Tuesday, December 18, 2007

The challenge for Clegg

So Nick Clegg it is. I made no secret of the fact that I supported Chris Huhne, but although I still have my doubts over whether Clegg is quite the gifted communicator his supporters have always made him out to be, I wish him well.

Britain needs a successful Liberal Democrat party for the simple reason that New Labour has never really been that serious about implementing the constitutional changes needed to introduce genuine democracy to this country. It abandoned any meaningful look at a fair voting system within 18 months of the first term, and has had to be dragged kicking and screaming to an acceptance of the very basic democratic principle that members of the second chamber of Parliament should be elected.

Labour's conversion to greenery has also been rather dilatory and skin-deep in my view. On these and other issues the Lib Dems and their predecessor parties have been setting the agenda in British politics for most of my adult life.

So the first challenge for Clegg in my view is to re-establish the Lib Dems as the party of the environment at the very point it has become the touchstone issue for many voters, and the party of political reform at a time when trust in the established order has never been lower. If he can do this, then I and others will forgive him any amount of cliche-ridden vacuity of the kind we heard in his acceptance speech.

It is clear from both post-declaration speeches that the two candidates have now put the Calamity Clegg episode behind them and are now preparing to work closely together. Huhne has to be Shadow Foreign Secretary in my view, possibly also retaining the climate change brief - it is global warming we are talking about after all.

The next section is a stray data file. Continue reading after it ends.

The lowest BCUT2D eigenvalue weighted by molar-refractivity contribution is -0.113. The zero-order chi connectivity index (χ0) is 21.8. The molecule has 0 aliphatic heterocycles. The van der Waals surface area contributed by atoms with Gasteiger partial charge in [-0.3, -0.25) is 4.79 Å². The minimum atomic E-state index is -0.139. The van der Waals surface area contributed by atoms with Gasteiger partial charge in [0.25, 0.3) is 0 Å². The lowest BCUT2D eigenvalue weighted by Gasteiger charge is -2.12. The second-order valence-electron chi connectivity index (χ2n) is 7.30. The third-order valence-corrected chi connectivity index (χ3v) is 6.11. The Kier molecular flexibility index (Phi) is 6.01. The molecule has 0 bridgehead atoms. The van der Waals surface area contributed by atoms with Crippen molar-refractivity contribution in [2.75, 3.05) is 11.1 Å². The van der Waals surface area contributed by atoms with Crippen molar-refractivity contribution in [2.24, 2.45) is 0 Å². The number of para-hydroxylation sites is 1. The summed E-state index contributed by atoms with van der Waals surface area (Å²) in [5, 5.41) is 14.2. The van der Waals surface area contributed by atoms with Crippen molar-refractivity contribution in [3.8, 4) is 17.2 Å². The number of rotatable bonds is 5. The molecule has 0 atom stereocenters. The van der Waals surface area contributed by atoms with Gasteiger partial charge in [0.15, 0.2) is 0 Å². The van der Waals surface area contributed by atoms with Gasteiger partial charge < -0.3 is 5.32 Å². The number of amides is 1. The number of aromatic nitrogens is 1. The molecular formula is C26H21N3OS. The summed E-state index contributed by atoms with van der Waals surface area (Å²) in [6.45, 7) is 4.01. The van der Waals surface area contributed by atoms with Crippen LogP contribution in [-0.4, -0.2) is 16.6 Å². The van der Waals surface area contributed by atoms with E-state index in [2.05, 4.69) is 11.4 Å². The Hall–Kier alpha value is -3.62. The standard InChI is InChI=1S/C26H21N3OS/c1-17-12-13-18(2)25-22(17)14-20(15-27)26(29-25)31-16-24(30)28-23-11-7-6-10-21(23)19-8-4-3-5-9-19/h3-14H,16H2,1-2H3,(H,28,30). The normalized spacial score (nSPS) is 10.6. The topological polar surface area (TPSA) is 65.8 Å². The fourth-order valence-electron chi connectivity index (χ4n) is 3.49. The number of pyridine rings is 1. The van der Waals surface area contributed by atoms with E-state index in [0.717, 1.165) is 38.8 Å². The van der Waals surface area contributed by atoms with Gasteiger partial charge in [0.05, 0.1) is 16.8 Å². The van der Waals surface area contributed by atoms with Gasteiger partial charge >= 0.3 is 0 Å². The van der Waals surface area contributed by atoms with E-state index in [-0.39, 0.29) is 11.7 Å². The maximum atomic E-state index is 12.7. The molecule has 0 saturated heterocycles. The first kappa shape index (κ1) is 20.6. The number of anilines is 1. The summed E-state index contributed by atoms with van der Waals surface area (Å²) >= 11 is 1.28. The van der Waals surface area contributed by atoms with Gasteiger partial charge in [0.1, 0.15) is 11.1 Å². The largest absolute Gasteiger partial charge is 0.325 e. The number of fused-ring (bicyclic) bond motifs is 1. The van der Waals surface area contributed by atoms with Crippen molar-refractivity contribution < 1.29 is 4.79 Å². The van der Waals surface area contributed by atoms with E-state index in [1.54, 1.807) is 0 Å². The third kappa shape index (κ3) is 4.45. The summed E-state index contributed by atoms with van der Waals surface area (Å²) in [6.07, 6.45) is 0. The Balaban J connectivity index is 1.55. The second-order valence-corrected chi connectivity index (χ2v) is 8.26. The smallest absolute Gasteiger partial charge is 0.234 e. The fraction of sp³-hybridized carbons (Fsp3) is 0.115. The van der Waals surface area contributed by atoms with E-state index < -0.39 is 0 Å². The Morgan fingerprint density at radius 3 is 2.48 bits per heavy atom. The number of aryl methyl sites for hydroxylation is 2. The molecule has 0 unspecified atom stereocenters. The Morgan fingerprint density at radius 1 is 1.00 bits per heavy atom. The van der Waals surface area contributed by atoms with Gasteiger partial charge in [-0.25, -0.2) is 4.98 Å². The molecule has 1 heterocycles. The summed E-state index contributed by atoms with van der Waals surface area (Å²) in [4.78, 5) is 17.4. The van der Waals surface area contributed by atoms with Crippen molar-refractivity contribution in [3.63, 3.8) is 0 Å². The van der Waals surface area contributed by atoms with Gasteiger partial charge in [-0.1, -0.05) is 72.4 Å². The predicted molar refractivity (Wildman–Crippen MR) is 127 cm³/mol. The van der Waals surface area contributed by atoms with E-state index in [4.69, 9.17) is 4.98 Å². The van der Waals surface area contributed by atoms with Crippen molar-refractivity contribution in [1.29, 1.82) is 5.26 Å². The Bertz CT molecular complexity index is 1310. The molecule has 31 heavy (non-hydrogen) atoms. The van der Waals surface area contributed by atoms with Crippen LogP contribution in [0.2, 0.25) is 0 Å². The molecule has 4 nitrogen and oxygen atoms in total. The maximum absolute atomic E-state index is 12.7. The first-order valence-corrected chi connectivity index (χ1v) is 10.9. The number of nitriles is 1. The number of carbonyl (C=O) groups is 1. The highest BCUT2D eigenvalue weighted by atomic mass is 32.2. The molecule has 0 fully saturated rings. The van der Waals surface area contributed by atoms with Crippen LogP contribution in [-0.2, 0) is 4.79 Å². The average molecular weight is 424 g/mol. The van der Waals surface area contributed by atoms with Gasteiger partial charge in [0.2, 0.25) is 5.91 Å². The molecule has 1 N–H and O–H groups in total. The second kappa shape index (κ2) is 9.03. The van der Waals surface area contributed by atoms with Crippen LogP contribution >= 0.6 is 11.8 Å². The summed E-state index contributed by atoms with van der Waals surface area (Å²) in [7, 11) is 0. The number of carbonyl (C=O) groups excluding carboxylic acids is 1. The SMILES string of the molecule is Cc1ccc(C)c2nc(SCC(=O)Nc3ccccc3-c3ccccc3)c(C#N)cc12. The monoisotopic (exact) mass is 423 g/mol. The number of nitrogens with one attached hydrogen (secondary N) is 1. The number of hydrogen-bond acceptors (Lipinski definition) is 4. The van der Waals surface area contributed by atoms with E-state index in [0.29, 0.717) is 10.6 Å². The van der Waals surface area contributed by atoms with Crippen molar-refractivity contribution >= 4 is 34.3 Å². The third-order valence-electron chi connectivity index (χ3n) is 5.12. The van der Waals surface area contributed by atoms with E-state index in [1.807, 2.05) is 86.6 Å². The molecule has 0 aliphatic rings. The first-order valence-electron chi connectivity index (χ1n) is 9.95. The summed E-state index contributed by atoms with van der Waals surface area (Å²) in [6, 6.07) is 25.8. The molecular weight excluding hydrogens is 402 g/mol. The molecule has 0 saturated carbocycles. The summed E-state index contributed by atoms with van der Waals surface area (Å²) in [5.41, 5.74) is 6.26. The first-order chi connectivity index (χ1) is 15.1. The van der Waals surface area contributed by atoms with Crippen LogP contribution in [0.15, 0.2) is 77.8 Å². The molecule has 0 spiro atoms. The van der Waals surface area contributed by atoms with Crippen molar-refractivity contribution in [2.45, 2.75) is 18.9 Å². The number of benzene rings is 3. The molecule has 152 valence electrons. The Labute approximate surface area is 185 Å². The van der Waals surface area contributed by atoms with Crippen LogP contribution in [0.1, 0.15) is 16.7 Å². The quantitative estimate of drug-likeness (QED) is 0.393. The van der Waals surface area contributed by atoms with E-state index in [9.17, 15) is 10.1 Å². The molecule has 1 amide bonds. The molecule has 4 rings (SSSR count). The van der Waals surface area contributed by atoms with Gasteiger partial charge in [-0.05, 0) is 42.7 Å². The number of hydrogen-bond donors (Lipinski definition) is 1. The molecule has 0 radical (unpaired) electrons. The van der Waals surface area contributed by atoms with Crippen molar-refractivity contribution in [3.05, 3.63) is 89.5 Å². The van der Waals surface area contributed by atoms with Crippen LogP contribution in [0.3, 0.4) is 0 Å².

As a further unifying gesture, I hope Clegg can find room in his team for Huhne's campaign manager, the excellent Lynne Featherstone.

He would of course be mad to move Vince Cable from the Treasury brief, and I don't think for a minute that he will do, but the now-vacant Home Office brief offers the chance for a bold appointment, with Julia Goldsworthy, Ed Davey and David Laws all potential candidates.

Meanwhile, expect Clegg to be the subject of a sustained love-bombing campaign from the Tory bloggers as they seek to persuade Clegg to join Sham Cam's so-called "progressive alliance." Indeed, some would say this has already begun.

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Jonathan Sheppard said...

In today's very image driven world you suddenly have two fresh faced leaders of the opposition parties, and a tired old grey (is this how he will be portrayed??) Prime Minister who has been at the heart of Government for the last decade.

Could Brown's experience now be his biggest weakness?

Anonymous said...

Brown has come undone by appointing an inexperienced Cabinet and will continue to pay the price for many months. Clegg should get as much experience as possible in his team to prevent them from making the same elementary mistakes as Brown's cronies.

Tom said...

Brown's come undone because a lot of the chickens from the Blair years have come home to roost simultaneously - these things didn't spring fully formed from the void, after all.

I don't think one can plausibly argue that ditching Reid, Hewitt and Clarke has led to the current wave of catastrophes - it's hardly his fault for appointing an inexperienced Cabinet, since quite a lot of them were very experienced during, er, the times the decisions were made that led to the chickens coming home to roost, including Mr. Brown. And so the long day wears on.

Clegg is beginning to annoy me, starting with the strapline on Paul's blog about a 'New Direction For Britain'. We've had that sort of crap before, from Blair. It's not hard to beat Cameron, just have some actual substance.